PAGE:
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Snow Removal Info from Mayor Ellen Dickson

Summit Mayor Ellen Dickson at City Hall, Feb 5
Summit Mayor Ellen Dickson at City Hall, Feb 5
To Residents from Summit Mayor Ellen Dickson:
 
Yesterday’s storm deposited an additional six inches of snow and ice on streets that were already packed with eight inches of snow from Monday’s storm.  The mixture of ice and snow is extremely dense, heavy, and difficult to plow from streets.

The Division of Public Works has a strategy in place to effectively clear streets before things start to freeze later this evening.  Workers are plowing from “curb to curb” to remove as much snow and slush from the roadways as possible.  This means that some snow will be pushed into driveways during plowing.  The City recognizes that this is an inconvenience for homeowners and asks for your patience.  We need to continue to clear from “curb to curb” to prevent the narrowing of roadways and the creation of potentially unsafe conditions for emergency responders, pedestrians and motorists.

Further, some contractors are creating hazards by plowing into the streets.  Please clear driveways and sidewalks onto your property and off the curbs.

DPW has a few suggestions on the best way to minimize clearing work for homeowners:
•       Please keep cars parked off-streets
•       Shovel snow to the right of your driveway so plows can move it easily
•       Considering waiting to shovel the last 5 to 10 feet of your driveway until snowfall has ceased and your street has been plowed from curb to curb
•       Do not shovel or blow snow into streets
•       Clear fire hydrants to allow for emergency access

Thank you for your attention.
John Murphy February 05, 2014 at 09:45 PM
Mayor Dickson, There is no reason for the plows to travel 40+ mph on our residential streets. Not only is this dangerous but it also results in snow being thrown onto the sidewalks that residents put time and effort into clearing for pedistrians.
Deantown February 06, 2014 at 07:03 AM
Sacre Bleu!!! Contractors and tradesmen pushing driveway snow into the street and making life miserable for anyone else on the block who hasn't hired a crew? One neighbor making another neighbor unnecessarily shovel out the end of their driveway because it's more convenient for the contractor to push it on to the street rather than on to the property? Contractors and tradesmen pushing one person's private problem into the public domain where it becomes someone else's problem i.e. his neighbors? That never happens in Summit. http://en.wikipedia.org/wiki/Tragedy_of_the_commons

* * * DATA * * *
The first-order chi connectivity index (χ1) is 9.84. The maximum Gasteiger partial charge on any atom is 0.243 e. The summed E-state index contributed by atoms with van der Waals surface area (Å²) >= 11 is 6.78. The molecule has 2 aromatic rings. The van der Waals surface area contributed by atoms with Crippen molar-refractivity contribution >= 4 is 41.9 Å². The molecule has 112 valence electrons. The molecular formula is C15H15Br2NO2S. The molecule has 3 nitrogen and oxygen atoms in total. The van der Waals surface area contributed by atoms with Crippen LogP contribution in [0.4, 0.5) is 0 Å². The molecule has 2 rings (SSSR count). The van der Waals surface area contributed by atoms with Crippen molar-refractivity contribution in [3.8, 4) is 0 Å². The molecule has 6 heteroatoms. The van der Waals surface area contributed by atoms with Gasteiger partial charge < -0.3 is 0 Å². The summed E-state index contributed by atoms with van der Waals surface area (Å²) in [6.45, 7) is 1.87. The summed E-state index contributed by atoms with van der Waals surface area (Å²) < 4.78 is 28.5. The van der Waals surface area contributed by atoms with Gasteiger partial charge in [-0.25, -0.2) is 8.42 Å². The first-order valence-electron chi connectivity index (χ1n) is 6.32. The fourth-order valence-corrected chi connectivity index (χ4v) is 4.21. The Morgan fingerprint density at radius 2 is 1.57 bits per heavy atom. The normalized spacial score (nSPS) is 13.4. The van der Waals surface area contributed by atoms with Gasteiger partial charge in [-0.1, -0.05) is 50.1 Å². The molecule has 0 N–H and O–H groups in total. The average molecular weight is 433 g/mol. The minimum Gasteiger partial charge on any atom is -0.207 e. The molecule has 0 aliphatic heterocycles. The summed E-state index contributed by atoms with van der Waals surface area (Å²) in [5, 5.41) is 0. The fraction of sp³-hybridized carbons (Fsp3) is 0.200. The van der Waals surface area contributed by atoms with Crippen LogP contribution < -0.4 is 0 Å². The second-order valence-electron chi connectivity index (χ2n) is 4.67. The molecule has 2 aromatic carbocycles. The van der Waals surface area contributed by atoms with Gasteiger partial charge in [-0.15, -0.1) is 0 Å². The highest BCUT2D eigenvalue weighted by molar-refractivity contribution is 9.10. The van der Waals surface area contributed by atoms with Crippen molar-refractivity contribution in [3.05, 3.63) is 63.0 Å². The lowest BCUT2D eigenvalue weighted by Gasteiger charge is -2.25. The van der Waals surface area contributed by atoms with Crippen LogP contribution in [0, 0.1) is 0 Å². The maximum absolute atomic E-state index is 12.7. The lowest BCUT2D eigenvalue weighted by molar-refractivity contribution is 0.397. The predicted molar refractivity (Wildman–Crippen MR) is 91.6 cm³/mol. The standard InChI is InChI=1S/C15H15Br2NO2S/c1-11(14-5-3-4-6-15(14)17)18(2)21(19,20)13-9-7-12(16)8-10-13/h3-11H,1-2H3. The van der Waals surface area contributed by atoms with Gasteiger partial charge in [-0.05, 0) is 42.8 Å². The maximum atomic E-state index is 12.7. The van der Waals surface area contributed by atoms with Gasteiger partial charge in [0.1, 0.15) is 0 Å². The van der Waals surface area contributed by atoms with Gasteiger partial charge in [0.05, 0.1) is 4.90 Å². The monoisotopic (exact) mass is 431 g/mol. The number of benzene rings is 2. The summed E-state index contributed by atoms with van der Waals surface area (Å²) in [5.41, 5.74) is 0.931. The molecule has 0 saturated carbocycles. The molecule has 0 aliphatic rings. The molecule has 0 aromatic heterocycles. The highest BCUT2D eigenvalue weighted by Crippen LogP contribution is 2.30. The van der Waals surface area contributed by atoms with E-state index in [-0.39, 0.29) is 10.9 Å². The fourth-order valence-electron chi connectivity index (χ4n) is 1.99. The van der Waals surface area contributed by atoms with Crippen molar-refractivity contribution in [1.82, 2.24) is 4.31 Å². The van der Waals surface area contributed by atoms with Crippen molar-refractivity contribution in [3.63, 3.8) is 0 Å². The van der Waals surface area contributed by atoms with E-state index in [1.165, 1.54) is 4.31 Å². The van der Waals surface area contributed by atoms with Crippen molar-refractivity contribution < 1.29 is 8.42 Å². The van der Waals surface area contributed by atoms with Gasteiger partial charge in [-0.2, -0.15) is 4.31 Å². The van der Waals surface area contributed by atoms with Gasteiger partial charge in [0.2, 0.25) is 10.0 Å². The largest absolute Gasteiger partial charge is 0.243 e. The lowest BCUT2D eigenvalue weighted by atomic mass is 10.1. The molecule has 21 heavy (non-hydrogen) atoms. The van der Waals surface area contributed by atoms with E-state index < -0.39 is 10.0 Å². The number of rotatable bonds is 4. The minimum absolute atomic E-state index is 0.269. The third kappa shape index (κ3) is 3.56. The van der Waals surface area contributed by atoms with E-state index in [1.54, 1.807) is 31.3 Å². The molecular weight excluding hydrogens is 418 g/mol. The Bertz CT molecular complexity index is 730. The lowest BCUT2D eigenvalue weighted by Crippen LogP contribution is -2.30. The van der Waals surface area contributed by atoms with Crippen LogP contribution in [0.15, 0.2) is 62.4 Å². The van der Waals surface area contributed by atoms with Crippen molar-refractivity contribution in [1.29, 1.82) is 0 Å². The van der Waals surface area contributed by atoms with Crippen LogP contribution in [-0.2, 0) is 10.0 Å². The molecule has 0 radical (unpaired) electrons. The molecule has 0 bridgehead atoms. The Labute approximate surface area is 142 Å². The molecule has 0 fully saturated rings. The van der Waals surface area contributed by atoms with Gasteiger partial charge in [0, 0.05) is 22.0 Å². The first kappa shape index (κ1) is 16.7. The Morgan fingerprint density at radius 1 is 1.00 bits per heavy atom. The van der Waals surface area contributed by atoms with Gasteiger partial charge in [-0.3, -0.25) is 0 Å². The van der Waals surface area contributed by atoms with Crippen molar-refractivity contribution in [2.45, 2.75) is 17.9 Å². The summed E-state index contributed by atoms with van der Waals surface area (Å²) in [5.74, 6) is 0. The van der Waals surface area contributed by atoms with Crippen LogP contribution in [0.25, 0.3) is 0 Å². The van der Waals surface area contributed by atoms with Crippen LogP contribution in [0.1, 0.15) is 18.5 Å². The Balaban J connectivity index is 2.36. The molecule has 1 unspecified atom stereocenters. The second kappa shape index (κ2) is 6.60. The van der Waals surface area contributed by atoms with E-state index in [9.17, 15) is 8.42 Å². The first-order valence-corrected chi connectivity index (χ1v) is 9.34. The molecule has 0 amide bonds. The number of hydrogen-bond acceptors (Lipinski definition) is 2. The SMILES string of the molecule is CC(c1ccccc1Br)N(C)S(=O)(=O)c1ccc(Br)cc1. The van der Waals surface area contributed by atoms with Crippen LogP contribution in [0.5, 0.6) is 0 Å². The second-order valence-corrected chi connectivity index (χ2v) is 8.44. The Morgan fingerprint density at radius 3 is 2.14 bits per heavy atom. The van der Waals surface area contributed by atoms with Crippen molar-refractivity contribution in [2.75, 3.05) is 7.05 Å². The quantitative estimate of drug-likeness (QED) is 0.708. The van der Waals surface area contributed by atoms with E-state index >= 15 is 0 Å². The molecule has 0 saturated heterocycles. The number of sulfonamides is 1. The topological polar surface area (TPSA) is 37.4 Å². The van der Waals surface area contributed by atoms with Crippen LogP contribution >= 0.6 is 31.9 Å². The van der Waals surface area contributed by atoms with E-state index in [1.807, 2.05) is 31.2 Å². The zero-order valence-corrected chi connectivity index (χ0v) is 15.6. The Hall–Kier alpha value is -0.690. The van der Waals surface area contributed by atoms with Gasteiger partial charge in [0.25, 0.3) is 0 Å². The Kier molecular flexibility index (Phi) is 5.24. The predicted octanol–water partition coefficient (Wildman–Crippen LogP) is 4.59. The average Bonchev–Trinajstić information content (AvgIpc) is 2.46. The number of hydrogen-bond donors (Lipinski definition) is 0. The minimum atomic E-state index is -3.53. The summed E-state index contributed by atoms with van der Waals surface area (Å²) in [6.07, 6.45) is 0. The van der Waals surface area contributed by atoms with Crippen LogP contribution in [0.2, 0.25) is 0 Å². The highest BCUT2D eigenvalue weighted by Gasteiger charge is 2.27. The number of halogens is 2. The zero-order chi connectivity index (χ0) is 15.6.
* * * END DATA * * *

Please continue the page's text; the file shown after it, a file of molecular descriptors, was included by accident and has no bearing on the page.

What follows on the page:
Momof4 February 06, 2014 at 08:00 AM
I think in this case, it was the town plows pushing snow into the street. Weaver street is pretty much a single car width due to the snow plowed from the housing units and into the street next to the entrance to Douglas Infiniti. The already bumper to bumper traffic to and from the high school is a mess because cars cannot pass each other here.
AStar Gazer February 07, 2014 at 04:53 AM
Maybe it is time for the city to invest in a snow melt machine like used in New York City.
Cathy February 07, 2014 at 10:45 AM
Thank you Mayor Dickson. I truly appreciate the town crews attempting to plow before the big freeze. However, the snow that was pushed into the bottom of my driveway froze and now makes it difficult for me to get out. I have a really difficult driveway location on a busy crossroads and when my car gets stuck, halfway in, halfway out, other motorists are far from sympathetic. I'm sure I'm not the only one. I know it is a common problem but I had shoveled my driveway in anticipation of the big freeze and was surprised to find frozen snow where I had carefully shoveled the night before. No easy solution I know. Thanks for the communication!
Deantown February 07, 2014 at 03:10 PM
Do as I say, not as I do. Take a drive along Ridge Road and you'll see virtually all driveways on the north side -- including our mayor -- had the snow from their driveways plowed onto the south side of the street opposite. The plow blade shape is clear in the snow bank and parallel to the road. Lamentable, laughable, disconcerting? As expected.
Deborah Halpern February 07, 2014 at 04:52 PM